Wherefore, representing your majesty many times unto my mind, and beholding you not with the inquisitive eye of presumption, to discover that which the Scripture telleth me is inscrutable, but with the observant eye of duty and admiration; leaving aside the other parts of your virtue and fortune, I have been touched, yea, and possessed with an extreme wonder at those your virtues and faculties, which the philosophers call intellectual; the largeness of your capacity, the faithfulness of your memory, the swiftness of your apprehension, the penetration of your judgment, and the facility and order of your elocution: and I have often thought, that of all the persons living that I have known, your majesty were the best instance to make a man of Plato's opinion, that all knowledge is but remembrance, and that the mind of man by nature knoweth all things, and hath but our own native and original motions (which by the strangeness and darkness of this tabernacle of the body are sequestered) again revived and restored: such a light of nature I have observed in your majesty, and such a readiness to take flame and blaze from VOL. I.-21
there seemeth to be no less contention between the excellency of your majesty's gifts of nature, and the universality and perfection of your learning. For I am well assured that this which I shall say is no amplification at all, but a positive and measured truth; which is, that there hath not been since Christ's time any king or temporal monarch, which has been so learned in all literature and erudition, divine and human. For let a man seriously and diligently revolve and peruse the succession of the emperors of Rome; of which Cæsar the dictator, who livee some years before Christ, and Marcus Antonius, were the best learned; and so descend to the emperors of Græcia, or of the West; and then to the lines of France, Spain, England, Scotland, and the rest, and he shall find this judgment is truly made. For it seemeth much in a king, if, by the compendious extractions of other men's wits and labours, he can take hold of any superficial ornaments and shows of learning; or if he countenance and prefer learning and learned men: but to drink indeed of the true fountains of learning, nay, to have such a fountain of learning in himself, in a king, and in a king born, is almost a miracle. And the more, because there is met in your majesty a rare conjunction, as well of divine and sacred literature, as of profane and human; so as your majesty standeth invested of that triplicity, which in great veneration was as-clined to atheism, and how the contemplation of cribed to the ancient Hermes; the power and fortune of a king, the knowledge and illumination of a priest, and the learning and universality of a philosopher. This propriety, inherent and individual attribute in your majesty, deserveth to be expressed not only in the fame and admiration of the present time, nor in the history or tradition of the ages succeeding; but also in some solid work, fixed memorial, and immortal monument, bearing a character or signature both of the power of a king, and the difference and perfection of such a king.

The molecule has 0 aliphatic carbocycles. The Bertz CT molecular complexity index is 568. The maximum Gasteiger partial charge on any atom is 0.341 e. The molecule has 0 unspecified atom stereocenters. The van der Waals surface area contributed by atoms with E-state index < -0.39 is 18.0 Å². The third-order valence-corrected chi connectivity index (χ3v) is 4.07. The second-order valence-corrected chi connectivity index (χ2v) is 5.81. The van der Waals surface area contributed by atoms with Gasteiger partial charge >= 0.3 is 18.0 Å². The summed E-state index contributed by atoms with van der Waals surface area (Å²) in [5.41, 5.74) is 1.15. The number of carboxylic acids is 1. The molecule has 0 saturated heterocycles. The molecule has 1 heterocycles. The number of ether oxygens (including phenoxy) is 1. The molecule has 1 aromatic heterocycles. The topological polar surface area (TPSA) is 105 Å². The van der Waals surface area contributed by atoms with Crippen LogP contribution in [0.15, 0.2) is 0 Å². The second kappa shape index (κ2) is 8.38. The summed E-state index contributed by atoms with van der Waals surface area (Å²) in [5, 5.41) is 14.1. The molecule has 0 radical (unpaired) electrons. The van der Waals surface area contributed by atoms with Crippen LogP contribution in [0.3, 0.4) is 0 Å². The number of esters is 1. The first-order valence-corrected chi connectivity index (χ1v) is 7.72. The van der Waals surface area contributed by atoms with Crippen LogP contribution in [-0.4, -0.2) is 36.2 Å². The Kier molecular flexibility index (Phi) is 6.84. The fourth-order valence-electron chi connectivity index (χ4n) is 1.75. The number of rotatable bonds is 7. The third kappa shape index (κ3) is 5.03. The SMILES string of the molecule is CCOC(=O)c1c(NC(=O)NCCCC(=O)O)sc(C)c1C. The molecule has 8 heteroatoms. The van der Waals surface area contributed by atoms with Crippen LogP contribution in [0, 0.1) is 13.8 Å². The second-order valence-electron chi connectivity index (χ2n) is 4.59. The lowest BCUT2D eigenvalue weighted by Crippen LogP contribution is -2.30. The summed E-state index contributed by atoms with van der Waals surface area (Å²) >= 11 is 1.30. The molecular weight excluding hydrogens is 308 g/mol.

Therefore I did conclude with myself, that I could not make unto your majesty a better oblation, than of some treatise tending to that end, whereof the sum will consist of these two parts; the former, concerning the excellency of learning and knowledge, and the excellency of the merit and true glory in the augmentation and propagation. thereof: the latter, what the particular acts and works are, which have been embraced and undertaken for the advancement of learning; and again, what defects and undervalues I find in such particular acts: to the end, that though I cannot positively or affirmatively advise your majesty, or propound unto you framed particulars; yet I inay excite your princely cogitations to visit the excellent treasure of your own mind, and thence to extract particulars for this purpose, agreeable to your magnanimity and wisdom.